1. Repairing the heart—and the soul

    Many people who undergo heart bypass surgery find themselves battling an unexpected side effect: depression.

    Doctors are quick to give these folks antidepressants along with all the other drugs that follow heart surgery.

    As it turns out, that's the exact wrong approach.

    A new study published in the Archives of General Psychiatry finds that cognitive behavior therapy – most folks call this talk therapy – is far more effective in treating those post-op blues. Supportive stress management also worked fairly well with this group.

    But guess what had almost no effect at all?

    That's right… those antidepressants.

    The researchers followed 123 depressed bypass patients. Forty-one of them were given talk therapy, 42 were treated with supportive stress management and 40 were just given usual care.

    In each group, half the patients took antidepressants.

    At three months, 71 percent of the patients in the talk therapy group said their depression had lifted. That number grew a tad to 73 percent at the nine-month mark. Supportive stress management was less effective, with 57 percent reporting improvement at those same points, but still far better than the usual care patients, only a third of whom reported improvements at six and nine months.

    The researchers said the drugs had no impact on the outcome.

    Of course, I could have told them that.

    I've never been an advocate of antidepressants unless absolutely necessary. In many cases, they're unreliable and have nasty or even dangerous potential side effects. They treat only the symptoms, not the cause, and often don't work at all in the long run.

    But many doctors feel hog-tied without their prescription pads, so the 20 percent of heart bypass surgery patients who end up fighting major depression usually end up with more meds.

    Another 20 percent of bypass patients encounter milder forms of the blues, and many of them are unnecessarily put on antidepressants as well.

    It's time docs stop treating conditions based on what they read in drug company brochures and look at what really works instead. This latest study is only the most recent in a growing body of evidence against antidepressants. In fact, back in 2005 the same journal published a study showing talk therapy was just as effective as drugs in a more typical group of depressed patients.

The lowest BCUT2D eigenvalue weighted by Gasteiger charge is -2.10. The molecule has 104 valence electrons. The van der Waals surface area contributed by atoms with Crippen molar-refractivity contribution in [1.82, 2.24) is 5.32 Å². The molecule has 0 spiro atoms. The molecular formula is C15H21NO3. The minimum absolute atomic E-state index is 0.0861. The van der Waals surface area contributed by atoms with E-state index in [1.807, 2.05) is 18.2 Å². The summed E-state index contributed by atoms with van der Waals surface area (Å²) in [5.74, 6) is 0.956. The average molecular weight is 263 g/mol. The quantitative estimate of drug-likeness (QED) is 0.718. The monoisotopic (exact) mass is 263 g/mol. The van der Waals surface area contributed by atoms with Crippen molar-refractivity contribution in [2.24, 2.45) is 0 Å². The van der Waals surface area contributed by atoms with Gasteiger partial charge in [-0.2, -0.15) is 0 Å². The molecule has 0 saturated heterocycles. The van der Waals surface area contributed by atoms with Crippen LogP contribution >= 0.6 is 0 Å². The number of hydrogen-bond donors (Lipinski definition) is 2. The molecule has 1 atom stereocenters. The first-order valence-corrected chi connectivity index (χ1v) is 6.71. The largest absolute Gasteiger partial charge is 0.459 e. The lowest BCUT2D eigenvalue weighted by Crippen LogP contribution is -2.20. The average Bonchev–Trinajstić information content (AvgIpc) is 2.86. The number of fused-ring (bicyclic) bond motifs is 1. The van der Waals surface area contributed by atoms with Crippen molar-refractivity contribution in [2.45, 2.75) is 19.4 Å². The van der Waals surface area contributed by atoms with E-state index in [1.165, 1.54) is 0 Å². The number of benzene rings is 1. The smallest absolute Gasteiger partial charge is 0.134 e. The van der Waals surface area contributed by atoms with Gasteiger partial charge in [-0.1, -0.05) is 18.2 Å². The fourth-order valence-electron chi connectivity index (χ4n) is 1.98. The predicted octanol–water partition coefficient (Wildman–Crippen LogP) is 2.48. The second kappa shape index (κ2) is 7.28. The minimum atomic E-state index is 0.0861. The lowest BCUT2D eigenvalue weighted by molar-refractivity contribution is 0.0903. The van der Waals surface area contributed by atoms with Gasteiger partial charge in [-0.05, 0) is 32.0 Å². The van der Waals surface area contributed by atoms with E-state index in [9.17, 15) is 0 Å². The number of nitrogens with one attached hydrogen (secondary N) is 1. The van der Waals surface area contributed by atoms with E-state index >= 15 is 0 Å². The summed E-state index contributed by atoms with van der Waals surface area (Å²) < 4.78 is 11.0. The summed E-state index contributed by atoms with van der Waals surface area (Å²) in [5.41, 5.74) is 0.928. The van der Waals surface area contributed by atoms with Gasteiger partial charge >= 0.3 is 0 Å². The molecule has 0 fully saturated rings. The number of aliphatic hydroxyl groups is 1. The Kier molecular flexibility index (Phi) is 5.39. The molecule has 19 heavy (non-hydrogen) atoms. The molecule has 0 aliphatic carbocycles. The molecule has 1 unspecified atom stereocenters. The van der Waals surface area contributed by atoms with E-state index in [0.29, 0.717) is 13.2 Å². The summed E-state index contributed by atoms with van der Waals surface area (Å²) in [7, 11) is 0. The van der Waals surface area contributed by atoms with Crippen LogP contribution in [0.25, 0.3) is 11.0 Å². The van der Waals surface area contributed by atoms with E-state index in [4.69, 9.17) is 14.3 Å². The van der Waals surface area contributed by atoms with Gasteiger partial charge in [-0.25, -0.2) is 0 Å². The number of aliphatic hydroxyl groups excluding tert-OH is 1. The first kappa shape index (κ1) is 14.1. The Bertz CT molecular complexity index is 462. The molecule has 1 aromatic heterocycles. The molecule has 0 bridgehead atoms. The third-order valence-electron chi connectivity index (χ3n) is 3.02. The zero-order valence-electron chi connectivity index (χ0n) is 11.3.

And I can tell you right now there are other drug-free treatments and therapies that will work in just about any group of depressed patients, regardless of whether or not they've undergone bypass surgery.

    Sometimes, a simple nutrient regimen is all it takes to turn the depression around.

    When you can get that kind of success without drugs, why fool with them in the first place?

  2. Worried about dementia? Relax!

    Posted by: on

    There are plenty of studies these days geared at getting more people to take more prescription drugs, most of which are completely unnecessary.

    So I was pleased to hear the news out of Stockholm that found a new weapon in the battle against Alzheimer's, and this one doesn't come in a bottle.

    The study found that people who have less stress have a lower risk of dementia. It also found a lower risk in people who are more socially active. And the best news of all is that people with low stress and active social lives appear to have the lowest risk of all.

    The researchers believe that extroverted people handle stress better and are less prone to depression. And that makes perfect sense. Stress unleashes hormones that are damaging to your brain, heart and other organs, so it's hardly surprising that people with less of it have a lower risk of dementia. They have a lower risk of many other things, too – and they're almost certainly happier overall.

    So if you find yourself constantly battling stress, or if you think that maybe you're just a little lonely, you can begin helping yourself right now. First, identify the things in your life that give you stress. Eliminate or reduce those things when you can, but you'll probably find that proves easier said than done. For those stresses you can't eliminate, you'll want to change how you respond to them. It'll take time, and you might need some help, but you can get there if you want to.

    Secondly, be more socially active. Get out with your friends, spend time with your family, join a club or take up a sport.

    You'll live longer, you'll live better, and you'll live healthier.

  3. Botox no cure for the blues

    Posted by: on
    There's a wacky theory out there that, at its core, suggests that forcing depressed people to smile – or least removing their ability to frown – can somehow cure them.
  4. Sudden cardiac death linked to antidepressants

    Some drugs can be worse than the illnesses they treat.
  5. Docs looking to "see no evil" after bad antidepressant news

    When researchers from the World Health Organization reviewed eight studies, they determined that certain antidepressants increase suicide attempts by younger people, especially those in the 18-25 age group.
  6. Skip the gym… and get a sponge

    New research is recognizing the benefits of a good sweat-which means at least 20 minutes of sustained exercise-and housework can be a source.

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